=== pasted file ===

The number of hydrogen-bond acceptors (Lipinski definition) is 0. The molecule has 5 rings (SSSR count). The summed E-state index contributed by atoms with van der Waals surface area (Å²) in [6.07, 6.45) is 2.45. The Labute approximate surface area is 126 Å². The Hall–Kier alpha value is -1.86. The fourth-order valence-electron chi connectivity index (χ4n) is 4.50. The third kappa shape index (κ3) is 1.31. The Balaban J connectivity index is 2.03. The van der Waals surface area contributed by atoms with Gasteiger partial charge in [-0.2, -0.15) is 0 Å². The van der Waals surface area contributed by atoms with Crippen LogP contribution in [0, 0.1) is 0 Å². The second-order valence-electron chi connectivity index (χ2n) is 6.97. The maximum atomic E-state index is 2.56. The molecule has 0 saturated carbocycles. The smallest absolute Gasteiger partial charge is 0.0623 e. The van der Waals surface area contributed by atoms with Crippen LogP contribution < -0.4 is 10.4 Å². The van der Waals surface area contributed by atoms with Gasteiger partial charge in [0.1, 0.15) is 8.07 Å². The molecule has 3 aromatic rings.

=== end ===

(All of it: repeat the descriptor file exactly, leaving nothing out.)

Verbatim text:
The number of hydrogen-bond acceptors (Lipinski definition) is 0. The molecule has 5 rings (SSSR count). The summed E-state index contributed by atoms with van der Waals surface area (Å²) in [6.07, 6.45) is 2.45. The Labute approximate surface area is 126 Å². The Hall–Kier alpha value is -1.86. The fourth-order valence-electron chi connectivity index (χ4n) is 4.50. The third kappa shape index (κ3) is 1.31. The Balaban J connectivity index is 2.03. The van der Waals surface area contributed by atoms with Gasteiger partial charge in [-0.2, -0.15) is 0 Å². The van der Waals surface area contributed by atoms with Crippen LogP contribution in [0, 0.1) is 0 Å². The second-order valence-electron chi connectivity index (χ2n) is 6.97. The maximum atomic E-state index is 2.56. The molecule has 0 saturated carbocycles. The smallest absolute Gasteiger partial charge is 0.0623 e. The van der Waals surface area contributed by atoms with Crippen LogP contribution < -0.4 is 10.4 Å². The van der Waals surface area contributed by atoms with Gasteiger partial charge in [0.1, 0.15) is 8.07 Å². The molecule has 3 aromatic rings.